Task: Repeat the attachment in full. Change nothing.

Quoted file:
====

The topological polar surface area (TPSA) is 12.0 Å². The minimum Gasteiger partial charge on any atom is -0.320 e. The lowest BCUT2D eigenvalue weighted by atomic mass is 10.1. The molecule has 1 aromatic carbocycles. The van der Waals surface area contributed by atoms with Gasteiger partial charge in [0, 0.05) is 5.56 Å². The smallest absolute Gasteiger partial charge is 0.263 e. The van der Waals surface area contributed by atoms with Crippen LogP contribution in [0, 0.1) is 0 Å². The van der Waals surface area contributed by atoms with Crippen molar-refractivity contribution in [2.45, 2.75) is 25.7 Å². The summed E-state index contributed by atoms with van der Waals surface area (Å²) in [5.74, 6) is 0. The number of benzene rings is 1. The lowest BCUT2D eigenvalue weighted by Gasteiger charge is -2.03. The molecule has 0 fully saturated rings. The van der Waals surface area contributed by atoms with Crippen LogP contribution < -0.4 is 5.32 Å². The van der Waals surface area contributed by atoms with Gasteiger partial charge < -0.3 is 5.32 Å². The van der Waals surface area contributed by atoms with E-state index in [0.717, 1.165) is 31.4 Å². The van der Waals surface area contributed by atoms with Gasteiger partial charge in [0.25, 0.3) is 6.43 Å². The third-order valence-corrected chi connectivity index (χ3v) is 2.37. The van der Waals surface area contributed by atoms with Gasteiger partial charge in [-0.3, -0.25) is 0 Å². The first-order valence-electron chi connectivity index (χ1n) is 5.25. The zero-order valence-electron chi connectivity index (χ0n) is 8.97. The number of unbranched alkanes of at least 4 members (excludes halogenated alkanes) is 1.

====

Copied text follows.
The topological polar surface area (TPSA) is 12.0 Å². The minimum Gasteiger partial charge on any atom is -0.320 e. The lowest BCUT2D eigenvalue weighted by atomic mass is 10.1. The molecule has 1 aromatic carbocycles. The van der Waals surface area contributed by atoms with Gasteiger partial charge in [0, 0.05) is 5.56 Å². The smallest absolute Gasteiger partial charge is 0.263 e. The van der Waals surface area contributed by atoms with Crippen LogP contribution in [0, 0.1) is 0 Å². The van der Waals surface area contributed by atoms with Crippen molar-refractivity contribution in [2.45, 2.75) is 25.7 Å². The summed E-state index contributed by atoms with van der Waals surface area (Å²) in [5.74, 6) is 0. The number of benzene rings is 1. The lowest BCUT2D eigenvalue weighted by Gasteiger charge is -2.03. The molecule has 0 fully saturated rings. The van der Waals surface area contributed by atoms with Crippen LogP contribution < -0.4 is 5.32 Å². The van der Waals surface area contributed by atoms with Gasteiger partial charge < -0.3 is 5.32 Å². The van der Waals surface area contributed by atoms with E-state index in [0.717, 1.165) is 31.4 Å². The van der Waals surface area contributed by atoms with Gasteiger partial charge in [0.25, 0.3) is 6.43 Å². The third-order valence-corrected chi connectivity index (χ3v) is 2.37. The van der Waals surface area contributed by atoms with Gasteiger partial charge in [-0.3, -0.25) is 0 Å². The first-order valence-electron chi connectivity index (χ1n) is 5.25. The zero-order valence-electron chi connectivity index (χ0n) is 8.97. The number of unbranched alkanes of at least 4 members (excludes halogenated alkanes) is 1.